Microscopic Biopsy Image Segmentation Using Hybrid Color K-Means Approach

Microscopic Biopsy Image Segmentation Using Hybrid Color K-Means Approach

Rajesh Kumar (Indian Institute of Technology (BHU), Department of Computer Science and Engineering, Varanasi, Uttar Pradesh, India), Rajeev Srivastava (Indian Institute of Technology (BHU), Department of Computer Science and Engineering, Varanasi, Uttar Pradesh, India) and Subodh Srivastava (VNR Vignana Jyothi Institute of Engineering and Technology, Department of Electronics and Communication Engineering, Hyderabad, India)
Copyright: © 2017 |Pages: 12
DOI: 10.4018/IJCVIP.2017010105
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The color image segmentation is a fundamental requirement for microscopic biopsy image analysis and disease detection. In this paper, a hybrid combination of color k-means and marker control watershed based segmentation approach is proposed to be applied for the segmentation of cell and nuclei of microscopic biopsy images. The proposed approach is tested on breast cancer microscopic data set with ROI segmented ground truth images. Finally, the results obtained from proposed framework are compared with the results of popular segmentation algorithms such as Fuzzy c-means, color k-means, texture based segmentation as well as adaptive thresholding approaches. The experimental analysis shows that the proposed approach is providing better results in terms of accuracy, sensitivity, specificity, FPR (false positive rate), global consistency error (GCE), probability random index (PRI), and variance of information (VOI) as compared to other segmentation approaches.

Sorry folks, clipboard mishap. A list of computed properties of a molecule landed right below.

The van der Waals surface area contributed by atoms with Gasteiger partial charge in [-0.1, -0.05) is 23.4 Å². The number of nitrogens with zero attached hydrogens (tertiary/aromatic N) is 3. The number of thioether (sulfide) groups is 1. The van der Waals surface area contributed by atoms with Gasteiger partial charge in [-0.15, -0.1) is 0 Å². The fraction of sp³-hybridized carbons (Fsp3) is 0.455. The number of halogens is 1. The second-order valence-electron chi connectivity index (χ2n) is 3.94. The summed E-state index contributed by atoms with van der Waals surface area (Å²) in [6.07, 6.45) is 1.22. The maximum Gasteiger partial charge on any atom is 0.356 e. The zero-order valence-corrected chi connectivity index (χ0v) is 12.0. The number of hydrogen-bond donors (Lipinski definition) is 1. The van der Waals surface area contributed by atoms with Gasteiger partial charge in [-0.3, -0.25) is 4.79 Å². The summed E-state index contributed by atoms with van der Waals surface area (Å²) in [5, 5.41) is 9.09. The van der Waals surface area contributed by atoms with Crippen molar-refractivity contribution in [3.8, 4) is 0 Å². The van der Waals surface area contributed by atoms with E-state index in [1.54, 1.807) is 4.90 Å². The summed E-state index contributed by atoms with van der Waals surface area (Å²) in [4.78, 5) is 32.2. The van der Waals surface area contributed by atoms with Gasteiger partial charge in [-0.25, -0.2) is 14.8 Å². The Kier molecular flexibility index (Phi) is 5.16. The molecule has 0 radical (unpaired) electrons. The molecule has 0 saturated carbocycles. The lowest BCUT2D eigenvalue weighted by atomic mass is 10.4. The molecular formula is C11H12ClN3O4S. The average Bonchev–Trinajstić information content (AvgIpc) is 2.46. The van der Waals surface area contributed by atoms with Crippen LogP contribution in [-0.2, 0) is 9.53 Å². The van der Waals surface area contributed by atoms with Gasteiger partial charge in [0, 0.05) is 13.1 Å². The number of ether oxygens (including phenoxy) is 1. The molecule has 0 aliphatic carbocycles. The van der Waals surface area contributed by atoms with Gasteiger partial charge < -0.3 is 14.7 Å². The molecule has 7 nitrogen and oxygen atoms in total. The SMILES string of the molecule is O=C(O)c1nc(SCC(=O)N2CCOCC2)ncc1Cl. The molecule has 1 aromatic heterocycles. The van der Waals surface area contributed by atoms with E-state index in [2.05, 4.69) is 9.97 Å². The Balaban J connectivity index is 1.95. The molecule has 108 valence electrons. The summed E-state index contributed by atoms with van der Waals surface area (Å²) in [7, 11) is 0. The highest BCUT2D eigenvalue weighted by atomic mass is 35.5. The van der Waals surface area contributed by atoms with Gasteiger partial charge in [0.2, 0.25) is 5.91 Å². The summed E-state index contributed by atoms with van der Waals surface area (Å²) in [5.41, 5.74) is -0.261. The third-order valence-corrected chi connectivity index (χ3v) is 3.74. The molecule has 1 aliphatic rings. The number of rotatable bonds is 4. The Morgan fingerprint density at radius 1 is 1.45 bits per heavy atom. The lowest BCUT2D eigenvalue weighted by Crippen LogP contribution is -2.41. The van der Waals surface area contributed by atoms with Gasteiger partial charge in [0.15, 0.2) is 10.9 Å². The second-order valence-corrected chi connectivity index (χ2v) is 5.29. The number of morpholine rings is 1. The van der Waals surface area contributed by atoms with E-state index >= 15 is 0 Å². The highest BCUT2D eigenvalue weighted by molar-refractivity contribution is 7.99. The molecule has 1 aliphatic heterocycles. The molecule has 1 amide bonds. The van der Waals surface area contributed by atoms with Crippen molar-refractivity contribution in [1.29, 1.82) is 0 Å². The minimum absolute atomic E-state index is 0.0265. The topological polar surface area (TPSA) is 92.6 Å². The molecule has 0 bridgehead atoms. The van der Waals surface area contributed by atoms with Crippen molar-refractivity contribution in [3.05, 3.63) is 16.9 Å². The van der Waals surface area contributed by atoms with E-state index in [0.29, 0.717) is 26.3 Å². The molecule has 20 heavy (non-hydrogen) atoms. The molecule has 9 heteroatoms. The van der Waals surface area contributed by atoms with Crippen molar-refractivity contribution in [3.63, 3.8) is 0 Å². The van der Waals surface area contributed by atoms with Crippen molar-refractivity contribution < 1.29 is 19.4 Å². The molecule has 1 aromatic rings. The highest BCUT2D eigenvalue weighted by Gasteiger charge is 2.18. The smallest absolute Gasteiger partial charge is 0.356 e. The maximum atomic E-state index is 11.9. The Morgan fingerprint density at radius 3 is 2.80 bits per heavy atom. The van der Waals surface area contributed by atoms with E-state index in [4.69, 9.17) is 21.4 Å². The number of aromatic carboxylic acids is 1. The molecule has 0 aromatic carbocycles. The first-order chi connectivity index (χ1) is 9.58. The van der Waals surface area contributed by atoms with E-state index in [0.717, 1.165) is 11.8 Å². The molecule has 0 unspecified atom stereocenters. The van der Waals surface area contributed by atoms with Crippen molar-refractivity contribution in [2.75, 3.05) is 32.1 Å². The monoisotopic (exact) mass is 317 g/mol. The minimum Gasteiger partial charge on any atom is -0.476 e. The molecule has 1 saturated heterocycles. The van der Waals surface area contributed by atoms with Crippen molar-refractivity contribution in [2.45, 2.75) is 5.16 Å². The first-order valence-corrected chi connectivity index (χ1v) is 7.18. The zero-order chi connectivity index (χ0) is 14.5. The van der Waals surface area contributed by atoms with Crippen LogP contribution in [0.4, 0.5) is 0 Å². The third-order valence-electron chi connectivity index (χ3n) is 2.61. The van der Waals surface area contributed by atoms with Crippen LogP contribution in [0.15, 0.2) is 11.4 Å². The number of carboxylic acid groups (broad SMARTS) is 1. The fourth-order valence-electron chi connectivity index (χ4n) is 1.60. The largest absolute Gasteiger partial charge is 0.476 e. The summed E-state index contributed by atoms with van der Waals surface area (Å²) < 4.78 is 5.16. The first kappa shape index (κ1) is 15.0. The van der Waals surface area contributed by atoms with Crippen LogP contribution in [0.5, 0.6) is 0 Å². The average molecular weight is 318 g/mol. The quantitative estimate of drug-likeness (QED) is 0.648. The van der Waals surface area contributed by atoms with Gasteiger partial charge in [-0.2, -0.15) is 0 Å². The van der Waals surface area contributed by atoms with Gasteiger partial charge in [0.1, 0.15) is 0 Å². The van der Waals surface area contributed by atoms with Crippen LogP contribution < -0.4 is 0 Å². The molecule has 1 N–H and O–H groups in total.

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Segmentation of microscopic biopsy images is typical task due to its complex nature. The cellular components of the microscopic biopsy images are segmented on the basis of intensity, color, shape, and texture features. The microscopic biopsy has several segmentation issues and challenges like high quality segmentation with low computational cost. There are many approaches which are reported in the literature for the segmentation of microscopic biopsy images (Pal, 1993), but most of the segmentation algorithms are time consuming, and even some times not accurate up to the mark. Some of the popular segmentation approaches are adaptive thresholding (Pal and Pal, 1993), watershed based approach (Beucher et. al., 1979), color k-means (Ray and Turi, 1999), fuzzy c-means (Lim et. al., 1990) and texture based segmentation (Lorigo et. al., 1998), and every approach has its own advantages and drawbacks. Thresholding approaches are roughly categorized into local, global, and adaptive thresholding approaches. The adaptive thresholding is the most popular approach for creating the binary images. The computational complexity of thresholding approaches is low but its losses the colour information of microscopic biopsy images. Therefore, it does not use alone for the segmentation of microscopic biopsy images. The watershed segmentation algorithms is an example of region based segmentation approach. It is popular segmentation from the field of mathematical morphology and proposed by Boucher et al. (1979), the watershed can be in intuitively thought as a landscape or topographic relief which is flooded by water, and watersheds are the dividing lines of the domains of attraction of rain falling over the region. The intensity value is represented by the height of each point. The gradient of the original image is taken as input of the watershed transform. However, catchment basin boundaries are located at high gradient points (Pal and Pal, 1993). The watershed transform has good properties that make it useful for many different image segmentation applications: it is simple, easy to implement and intuitive. It can also be parallelized (Beucher et. al., 1979), and always produces a complete division of the image. The major drawback of the watershed segmentation includes over segmentation and sensitive to the false edges. Some works reported in literature for the segmentation of microscopic biopsy images are described as follows; a novel synergistic boundary and region- based active contour model was presented by authors, to demonstrate for level set formulation with automated initialization based on watershed. Digitized histopathology images of breast, and prostate biopsy specimens are demonstrated as an application of these synergistic active contour models using multiple level sets, to segment nuclear and glandular structures (Mouelhia et. al., 2013). The qualitative and quantitative evaluation were tested on 100 prostate and 14 breast cancer histology images for the task of detecting and segmenting nuclei, and lymphocytes reveals that the model easily outperforms two state of the art segmentation schemes, and on average is able to resolve up to 91% of overlapping/occluded structures in the images. The watershed based algorithm, and concave vertex graph approaches were proposed for touching nuclei to perform accurate quantification of the different stains. Two datasets of breast cancer cell images containing different level of malignancy were tested on these segmentation algorithms. The segmentation accuracy in term of cancer nuclei number is over than 97%, reaching an improvement of 3–4% over earlier methods for the complete image database.

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